Sunday, December 26, 2010

Pasternak: The Star of the Nativity

As a somewhat response to Laurie and to Hydriotaphia as well as to the Brodsky poem I posted on the 23rd, I offer this from Boris Pasternak, as translated by Richard Pevear and Larissa Volokhonsky in their new edition of Doctor Zhivago.

The Star of the Nativity

It was winter.

Wind was blowing from the steppe.

And the infant was cold there in the grotto

On the slope of the hill.

He was warmed by the breathing of the ox.

Domestic animals

Stood about in the cave,

And a warm mist floated above the manger.

Shaking bed straw from their sheepskin capes

And grains of millet,

Shepherds on the cliff

Stood looking sleepily into the midnight distance.

Far off there was a snowy field and graveyard,

Fences, tombstones,

A shaft stuck in a snowdrift,

And the sky over the cemetery, full of stars.

And alongside them, unknown till then,

More bashful than an oil lamp

In a watchman’s window,

A star glittered on the way to Bethlehem.

It blazed like a haystack, quite apart

From heaven and God,

Like the gleam of arson,

Like a burning farm, a fire on a threshing floor.

It raised itself up like a flaming rick

Of straw and hay amidst

The entire universe,

Which took alarm at the sight of this new star.

A reddish glow spread out above it

And had a meaning,

And three stargazers

Hastened to the call of the unprecedented light.

After them came camels bearing gifts.

And harnessed asses, one smaller than the other,

Moved down the hillside with little steps.

And in a strange vision of the time to be,

All that came later rose up in the distance,

All the thoughts of the ages, the dreams, the worlds,

All the future galleries and museums,

All pranks of fairies, all tricks of sorcerers,

All the Christmas trees on earth, all children’s dreams.

All the flicker of gleaming candles, all the paper chains,

All the magnificence of gaudy tinsel…

…All the more fiercely the wind blew from the steppe…

…All the apples, all the golden balls.

Part of the pond was hidden by the tops of the alders,

But part of it was perfectly visible from there,

Through the nests of jackdaws and the treetops.

The shepherds could make out very well

How the asses and camels went past the dam.

“Let’s go with them to worship the miracle,”

They said, wrapping their leather coats around them.

Scuffling through the snow made them hot.

Across the bright clearing, like sheets of mica,

The tracks of bare feet led behind the hovel.

At these tracks, as at the flame of a candle end,

The sheepdogs growled in the light of the star.

The frosty night was like a fairy tale.

And from the heaped-up snowdrifts, all the while,

Someone invisibly slipped into their ranks.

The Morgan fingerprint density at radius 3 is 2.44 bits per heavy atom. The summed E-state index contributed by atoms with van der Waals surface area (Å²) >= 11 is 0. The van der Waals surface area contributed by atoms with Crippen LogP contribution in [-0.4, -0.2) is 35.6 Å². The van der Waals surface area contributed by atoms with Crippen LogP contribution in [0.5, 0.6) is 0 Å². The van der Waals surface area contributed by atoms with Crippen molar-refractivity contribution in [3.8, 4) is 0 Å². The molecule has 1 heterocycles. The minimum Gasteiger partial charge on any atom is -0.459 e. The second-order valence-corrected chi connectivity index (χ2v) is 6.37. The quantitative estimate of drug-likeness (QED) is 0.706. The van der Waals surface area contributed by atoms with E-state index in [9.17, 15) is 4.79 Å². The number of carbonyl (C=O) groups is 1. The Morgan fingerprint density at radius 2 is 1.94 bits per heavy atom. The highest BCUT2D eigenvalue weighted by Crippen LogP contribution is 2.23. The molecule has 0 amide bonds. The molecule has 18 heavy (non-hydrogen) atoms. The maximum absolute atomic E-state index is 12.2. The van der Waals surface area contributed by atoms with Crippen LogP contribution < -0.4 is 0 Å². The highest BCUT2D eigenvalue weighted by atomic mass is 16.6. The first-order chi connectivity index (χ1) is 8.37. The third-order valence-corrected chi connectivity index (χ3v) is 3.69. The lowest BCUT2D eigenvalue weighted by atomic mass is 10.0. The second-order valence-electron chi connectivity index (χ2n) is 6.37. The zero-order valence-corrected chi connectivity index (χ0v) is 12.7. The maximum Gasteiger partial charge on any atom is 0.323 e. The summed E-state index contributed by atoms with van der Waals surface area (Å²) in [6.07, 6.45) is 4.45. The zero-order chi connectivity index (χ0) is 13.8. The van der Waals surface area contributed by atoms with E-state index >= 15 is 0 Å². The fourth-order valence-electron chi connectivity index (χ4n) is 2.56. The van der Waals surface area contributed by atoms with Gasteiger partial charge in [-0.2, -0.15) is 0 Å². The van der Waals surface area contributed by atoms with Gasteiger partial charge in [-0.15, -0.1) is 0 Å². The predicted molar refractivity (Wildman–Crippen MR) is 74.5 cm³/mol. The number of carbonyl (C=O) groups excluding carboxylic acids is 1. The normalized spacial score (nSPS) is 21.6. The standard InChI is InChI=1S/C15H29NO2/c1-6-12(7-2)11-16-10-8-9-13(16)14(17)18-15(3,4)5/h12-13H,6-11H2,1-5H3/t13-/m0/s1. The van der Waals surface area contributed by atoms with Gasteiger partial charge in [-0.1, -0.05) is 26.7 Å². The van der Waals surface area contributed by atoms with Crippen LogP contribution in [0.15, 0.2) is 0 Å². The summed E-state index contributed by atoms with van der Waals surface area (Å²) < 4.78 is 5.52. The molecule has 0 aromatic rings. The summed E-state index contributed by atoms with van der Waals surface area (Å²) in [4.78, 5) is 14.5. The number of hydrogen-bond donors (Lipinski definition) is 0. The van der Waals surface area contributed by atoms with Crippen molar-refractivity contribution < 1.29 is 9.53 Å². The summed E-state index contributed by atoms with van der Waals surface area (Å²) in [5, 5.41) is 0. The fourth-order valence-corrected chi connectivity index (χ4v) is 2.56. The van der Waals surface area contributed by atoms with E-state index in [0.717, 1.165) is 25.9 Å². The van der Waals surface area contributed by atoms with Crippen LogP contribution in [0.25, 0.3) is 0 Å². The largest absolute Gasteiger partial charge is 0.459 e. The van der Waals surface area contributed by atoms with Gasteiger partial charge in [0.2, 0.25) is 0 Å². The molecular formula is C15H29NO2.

The dogs trudged on, looking warily around,

And pressed to the herdsboy, and expected trouble.

Down the same road, over the same country,

Several angels walked in the thick of the crowd.

Bodilessness made them invisible,

But their tread left the imprints of their feet.

By the stone a throng of people crowded.

Daybreak. Cedar trunks outlined themselves.

“And who are you?” asked Mary.

“We’re of the tribe of shepherds and heaven’s envoys.

We’ve come to offer up praises to you both.”

“You can’t all go in together. Wait by the door.”

In the predawn murk, as gray as ash,

Drivers and shepherd boys stamped about,

The men on foot cursed the men on horseback,

At the hollowed log of the water trough

Camels bellowed, asses kicked.

Daybreak. Dawn was sweeping the last stars

Like specks of dust from the heavenly vault.

And only the Magi of that countless rabble

Would Mary allow through the opening in the rock.

He slept, all radiant, in the oaken manger,

Like a moonbeam in the wooden hollow,

Instead of a sheepskin coat, he had for warmth

The ox’s nostrils and the ass’s lips.

They stood in shadow, like the twilight of a barn,

Whispering, barely able to find words.

Suddenly, in the darkness, someone’s hand

Moved one of the Magi slightly to the left

Of the manger. He turned: from the threshold, like a guest,

The star of the Nativity looked in at the maiden.

Tarkovsky: Mirror
Tarkovsky: Mirror
Tarkovsky: The Sacrifice
Tarkovsky: The Sacrifice


  1. Not sure what the apocalyptic images of Tarkovsky have to do with the star of the Nativity unless of course you explain the connection; but another great narrative poem i was unaware of anyway.

  2. An oblique connection -- those images came to mind with this stanza:

    It blazed like a haystack, quite apart
    From heaven and God,
    Like the gleam of arson,
    Like a burning farm, a fire on a threshing floor.

    A 3rd image would be the burning bush of Mount Horeb, but those photos have been lost.

    From my late perspective, the 1st Tarkovsky image looks forward to and reverberates with the Stalker's "room" in The Zone.

    The 2nd of the Tarkovsky images abides in mystery -- a powerful image of a quixotic sacrifice that saved the world.

  3. Sorry, my fault for not reading the poem through. Makes sense now to have these images attached. Andrei Tarkovsky and Werner Herzog are two favourite film-directors of mine too! Think i saw both 'Aguirre, Wrath of God', and 'The Sacrifice' when first released.

  4. What must it be like to write like this?!

    I've been to distracted to do much commenting or writing, but I have been reading your comments and posts and enjoying them.

  5. "too distracted..."

    See what I mean?

  6. Pasternak is a favorite of mine. I wish more of his poetry was available in English, or -- better yet -- that I could read and speak Russian. I'd love to discover Pushkin in his own language -- by all accounts he's almost untranslatable.

    I know someone who knows his son -- they're involved together in a community doing the work of Christ in Russia.


Don't be a jerk.